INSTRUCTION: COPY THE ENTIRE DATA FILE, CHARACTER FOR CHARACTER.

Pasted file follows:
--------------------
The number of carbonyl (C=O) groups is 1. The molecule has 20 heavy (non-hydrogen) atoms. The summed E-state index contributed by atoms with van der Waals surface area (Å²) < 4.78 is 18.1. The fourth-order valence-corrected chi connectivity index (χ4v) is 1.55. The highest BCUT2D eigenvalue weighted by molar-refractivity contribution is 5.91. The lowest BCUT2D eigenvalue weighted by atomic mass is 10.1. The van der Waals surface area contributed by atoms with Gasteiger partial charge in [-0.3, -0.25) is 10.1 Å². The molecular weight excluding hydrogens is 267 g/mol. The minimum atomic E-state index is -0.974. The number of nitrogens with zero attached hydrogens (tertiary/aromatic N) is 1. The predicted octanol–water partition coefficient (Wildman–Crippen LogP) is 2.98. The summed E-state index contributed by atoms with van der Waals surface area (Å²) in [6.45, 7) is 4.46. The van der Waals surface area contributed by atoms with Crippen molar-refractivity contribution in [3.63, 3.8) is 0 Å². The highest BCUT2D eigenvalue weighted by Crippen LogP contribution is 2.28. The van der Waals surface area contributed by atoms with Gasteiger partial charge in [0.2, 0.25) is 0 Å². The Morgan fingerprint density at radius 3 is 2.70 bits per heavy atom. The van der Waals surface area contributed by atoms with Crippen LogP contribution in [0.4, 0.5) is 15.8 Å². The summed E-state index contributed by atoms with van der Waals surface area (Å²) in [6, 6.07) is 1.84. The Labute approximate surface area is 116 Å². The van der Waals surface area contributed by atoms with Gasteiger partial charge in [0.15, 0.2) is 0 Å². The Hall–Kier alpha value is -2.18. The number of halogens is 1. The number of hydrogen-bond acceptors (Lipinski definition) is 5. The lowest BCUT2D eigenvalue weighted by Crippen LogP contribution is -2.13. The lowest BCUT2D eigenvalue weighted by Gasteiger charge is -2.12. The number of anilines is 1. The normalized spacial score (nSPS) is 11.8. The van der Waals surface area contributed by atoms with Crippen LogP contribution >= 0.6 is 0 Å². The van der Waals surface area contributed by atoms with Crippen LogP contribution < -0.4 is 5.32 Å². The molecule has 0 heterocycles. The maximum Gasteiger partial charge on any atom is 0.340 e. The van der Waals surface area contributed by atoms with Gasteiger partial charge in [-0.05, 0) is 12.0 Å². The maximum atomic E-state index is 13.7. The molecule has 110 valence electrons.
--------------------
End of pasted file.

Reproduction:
The number of carbonyl (C=O) groups is 1. The molecule has 20 heavy (non-hydrogen) atoms. The summed E-state index contributed by atoms with van der Waals surface area (Å²) < 4.78 is 18.1. The fourth-order valence-corrected chi connectivity index (χ4v) is 1.55. The highest BCUT2D eigenvalue weighted by molar-refractivity contribution is 5.91. The lowest BCUT2D eigenvalue weighted by atomic mass is 10.1. The van der Waals surface area contributed by atoms with Gasteiger partial charge in [-0.3, -0.25) is 10.1 Å². The molecular weight excluding hydrogens is 267 g/mol. The minimum atomic E-state index is -0.974. The number of nitrogens with zero attached hydrogens (tertiary/aromatic N) is 1. The predicted octanol–water partition coefficient (Wildman–Crippen LogP) is 2.98. The summed E-state index contributed by atoms with van der Waals surface area (Å²) in [6.45, 7) is 4.46. The van der Waals surface area contributed by atoms with Crippen molar-refractivity contribution in [3.63, 3.8) is 0 Å². The highest BCUT2D eigenvalue weighted by Crippen LogP contribution is 2.28. The van der Waals surface area contributed by atoms with Gasteiger partial charge in [0.2, 0.25) is 0 Å². The Morgan fingerprint density at radius 3 is 2.70 bits per heavy atom. The van der Waals surface area contributed by atoms with Crippen LogP contribution in [0.4, 0.5) is 15.8 Å². The summed E-state index contributed by atoms with van der Waals surface area (Å²) in [6, 6.07) is 1.84. The Labute approximate surface area is 116 Å². The van der Waals surface area contributed by atoms with Gasteiger partial charge in [0.15, 0.2) is 0 Å². The Hall–Kier alpha value is -2.18. The number of halogens is 1. The number of hydrogen-bond acceptors (Lipinski definition) is 5. The lowest BCUT2D eigenvalue weighted by Crippen LogP contribution is -2.13. The lowest BCUT2D eigenvalue weighted by Gasteiger charge is -2.12. The number of anilines is 1. The normalized spacial score (nSPS) is 11.8. The van der Waals surface area contributed by atoms with Crippen LogP contribution >= 0.6 is 0 Å². The van der Waals surface area contributed by atoms with Crippen LogP contribution < -0.4 is 5.32 Å². The molecule has 0 heterocycles. The maximum Gasteiger partial charge on any atom is 0.340 e. The van der Waals surface area contributed by atoms with Gasteiger partial charge in [-0.05, 0) is 12.0 Å². The maximum atomic E-state index is 13.7. The molecule has 110 valence electrons.